There were thousands of people who attended the 1935 Greater Cleveland Small Home Show and many of those people also decided to enter the slogan contest on a whim for a chance to win a house. Daisy Scott, a Cleveland resident, decided to enter the contest too. While she viewed the house from the balcony of the auditorium she thought up her slogan on the spur of the moment. She wrote it down, submitted the slogan, left the show and forgot about it, thinking her chances of winning were slim amongst the thousands of entries. In fact, when officials from the Builders’ Exchange called and asked her to return to the auditorium, she was puzzled by the request and told them she could not return unless it was really important. The reply from the officials was that they thought it was very important that she come back. Daisy Scott did not know what all the fuss was about until she returned to the auditorium and learned that her slogan,
“THE HOME COMPLETE, WHERE TASTE AND BUDGET MEET.” – written by Daisy Scott
had been selected as the winning slogan entry! However, before she could be declared the winner she had to present the entry stub showing that she had wrote the slogan selected and she had left the stub in another purse at home. After a few anxious hours she found the purse and stub and was officially declared the winner.Having won the house, Daisy Scott was not quite sure what to do with it. The house had to be removed from the Exhibition Hall when the show was over and she could not stash it in the back of her car and drive off with it. So, Daisy called her sister, Ida May Scott a resident of Wooster, Ohio who worked as a court stenographer in the Wayne County Common Pleas Court, to get her thoughts on what she could do with the “prize” house. Together, the sisters, Daisy and Ida Scott, decided to go into a partnership on the house. They would buy a lot of land in Wooster, pay to have the house dismantled and shipped to Wooster, and contracted Theodore Bogner to reassemble the house. It was no small feat but the sisters did it. They bought lot number 3327, for about $1,545 according to tax stamps on the original deed, in the Bloomington Heights allotment. The Bloomington Heights allotment was laid out in 1927 from a 15.26 acre tract of land that had been owned by Nellie Ihrig Barrett and her husband, Leonard A. Barrett which was subdivided into 33 Wooster City in-lots. However, there were some conveyance restrictions and conditions placed on all lots within this sub-division that were in full force and effect until January 1st, 1950.
(1) All lots are to be used solely for residential purposes.
(2) The main building line of any building or an enclosed porch erected on any lot in said Allotment shall not be nearere than thirty (30) feet to any street line, except those lots fronting on Cleveland Road, on which said Cleveland Road the main building line of any building or an enclosed porch, shall no be nearer than Eighty (80) feet to said Cleveland Road line.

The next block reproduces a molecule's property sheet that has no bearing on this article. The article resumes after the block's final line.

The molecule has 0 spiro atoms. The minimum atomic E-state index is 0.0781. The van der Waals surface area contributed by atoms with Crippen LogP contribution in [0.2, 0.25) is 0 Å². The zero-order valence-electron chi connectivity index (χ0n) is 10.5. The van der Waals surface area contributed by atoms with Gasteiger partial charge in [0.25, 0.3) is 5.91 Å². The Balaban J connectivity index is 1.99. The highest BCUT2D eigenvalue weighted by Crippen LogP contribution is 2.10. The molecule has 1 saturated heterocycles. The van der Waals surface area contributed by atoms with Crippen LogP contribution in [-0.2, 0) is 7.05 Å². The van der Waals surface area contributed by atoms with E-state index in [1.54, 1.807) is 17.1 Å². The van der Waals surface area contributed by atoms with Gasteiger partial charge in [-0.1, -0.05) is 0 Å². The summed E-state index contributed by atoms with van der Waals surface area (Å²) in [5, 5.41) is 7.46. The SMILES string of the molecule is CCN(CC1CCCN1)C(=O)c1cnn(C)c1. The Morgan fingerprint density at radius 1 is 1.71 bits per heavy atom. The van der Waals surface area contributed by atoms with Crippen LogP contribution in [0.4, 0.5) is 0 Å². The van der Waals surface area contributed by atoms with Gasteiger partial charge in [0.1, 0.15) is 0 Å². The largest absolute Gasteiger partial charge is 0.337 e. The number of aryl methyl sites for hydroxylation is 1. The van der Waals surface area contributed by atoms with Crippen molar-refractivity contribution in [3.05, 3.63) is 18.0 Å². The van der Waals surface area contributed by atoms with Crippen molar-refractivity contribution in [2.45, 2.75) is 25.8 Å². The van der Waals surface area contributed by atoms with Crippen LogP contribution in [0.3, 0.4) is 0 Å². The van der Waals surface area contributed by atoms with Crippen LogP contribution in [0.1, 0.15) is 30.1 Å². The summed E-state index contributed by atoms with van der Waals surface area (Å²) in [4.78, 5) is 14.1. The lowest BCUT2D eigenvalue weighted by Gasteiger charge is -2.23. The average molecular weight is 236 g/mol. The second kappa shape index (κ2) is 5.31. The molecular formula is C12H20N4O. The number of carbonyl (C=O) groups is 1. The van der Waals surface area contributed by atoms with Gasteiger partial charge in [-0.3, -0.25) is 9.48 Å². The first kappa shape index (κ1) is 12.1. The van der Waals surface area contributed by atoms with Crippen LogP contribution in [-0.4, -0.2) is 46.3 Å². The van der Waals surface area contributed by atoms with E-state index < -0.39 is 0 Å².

(3) No dwelling house the actual construction cost of which is less than $6000.00 shall be erected on any lots fronting on said Cleveland Road, and no dwelling to cost less than $5000.00 shall be erected on any lot fronting on Beverly Road, Grandview Ave., or Highland Ave. in said Allotment.
(4) The within described lot of land shall not be sold, leased or conveyed to any other than a white American citizen.
(5) No garage building shall be nearer a side or rear lot line than three (3) feet, and in no case shall a garage building be used as a temporary dwelling prior to the construction of the permanent building.
It is not known whether the previous land owners, the Barrett’s, put all of these restrictions in place or if the City of Wooster wrote the conditions on the land, but sadly Bloomington Heights was a segregated community until January 1, 1950.Despite all the deed restrictions the Scott sisters “prize” house met all the requirements and was built on lot 3327. At the time the architectural design for the house was considered to be among the best of its type and arranged in an excellent manner. The house featured a total of seven rooms. A noted peculiarity at the time, was the fact that the kitchen was located at what most people would have considered the front of the house. It also featured a large living room and dining room that were in reality one room, as a large doorway connected them. Which was a very forward thinking design at the time. There were four bedrooms on the second floor. The square streamlined brick design outside showed no porches on the house and had only a patio on what would have been considered the rear of the house. The roof-line of the house was also very distinctive: instead of the roof protruding at the eaves over the walls, it ends inside the walls in much the same way as a business block or an apartment house has its roof built. In this case, however, the roof is slanting just as it is in an ordinary house but ends inside the outside walls. In addition, the house came with a detached two-car garage.
Eventually the Scott sisters sold the house in March of 1945 to James D. McQuade and his wife Lois for roughly $13,000 according to the tax stamps on the deed transfer. The McQuade’s sold the house about nine months later to Henry W. Butterfield and his wife Marie for $14,500. In 1949, the Butterfield’s sold the house to Morgan G. Winget and his wife Katherine. The Winget’s lived in the house for the next 36 years until they sold it to Robert M. Pearce and his wife Mary for $71,000 in 1985. The Pearce’s kept the house for 28 years and sold in 2013 for $66,500 to GRS Real Estate LLC who have been working to rejuvenate the house.